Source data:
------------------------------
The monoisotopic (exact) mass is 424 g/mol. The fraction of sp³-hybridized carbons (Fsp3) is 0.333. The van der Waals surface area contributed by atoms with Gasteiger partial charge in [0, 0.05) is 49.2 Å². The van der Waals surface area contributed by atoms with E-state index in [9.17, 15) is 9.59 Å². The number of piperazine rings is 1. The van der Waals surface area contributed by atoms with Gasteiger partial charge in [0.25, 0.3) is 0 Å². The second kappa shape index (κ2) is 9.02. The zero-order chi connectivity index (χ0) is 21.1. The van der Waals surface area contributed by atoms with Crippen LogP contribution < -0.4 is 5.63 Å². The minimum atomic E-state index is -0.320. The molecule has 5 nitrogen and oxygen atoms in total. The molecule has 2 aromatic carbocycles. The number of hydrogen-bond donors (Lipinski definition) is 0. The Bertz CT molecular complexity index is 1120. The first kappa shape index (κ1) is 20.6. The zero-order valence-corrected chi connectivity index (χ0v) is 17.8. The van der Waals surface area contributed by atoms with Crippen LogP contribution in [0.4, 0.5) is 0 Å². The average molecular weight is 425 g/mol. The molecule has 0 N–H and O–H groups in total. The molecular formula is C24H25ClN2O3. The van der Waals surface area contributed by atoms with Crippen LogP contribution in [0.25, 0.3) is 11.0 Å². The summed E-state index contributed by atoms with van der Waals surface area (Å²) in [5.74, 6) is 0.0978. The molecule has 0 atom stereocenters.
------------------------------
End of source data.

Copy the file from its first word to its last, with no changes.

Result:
The monoisotopic (exact) mass is 424 g/mol. The fraction of sp³-hybridized carbons (Fsp3) is 0.333. The van der Waals surface area contributed by atoms with Gasteiger partial charge in [0, 0.05) is 49.2 Å². The van der Waals surface area contributed by atoms with E-state index in [9.17, 15) is 9.59 Å². The number of piperazine rings is 1. The van der Waals surface area contributed by atoms with Gasteiger partial charge in [0.25, 0.3) is 0 Å². The second kappa shape index (κ2) is 9.02. The zero-order chi connectivity index (χ0) is 21.1. The van der Waals surface area contributed by atoms with Crippen LogP contribution < -0.4 is 5.63 Å². The minimum atomic E-state index is -0.320. The molecule has 5 nitrogen and oxygen atoms in total. The molecule has 2 aromatic carbocycles. The number of hydrogen-bond donors (Lipinski definition) is 0. The Bertz CT molecular complexity index is 1120. The first kappa shape index (κ1) is 20.6. The zero-order valence-corrected chi connectivity index (χ0v) is 17.8. The van der Waals surface area contributed by atoms with Crippen LogP contribution in [0.4, 0.5) is 0 Å². The average molecular weight is 425 g/mol. The molecule has 0 N–H and O–H groups in total. The molecular formula is C24H25ClN2O3. The van der Waals surface area contributed by atoms with Crippen LogP contribution in [0.25, 0.3) is 11.0 Å². The summed E-state index contributed by atoms with van der Waals surface area (Å²) in [5.74, 6) is 0.0978. The molecule has 0 atom stereocenters.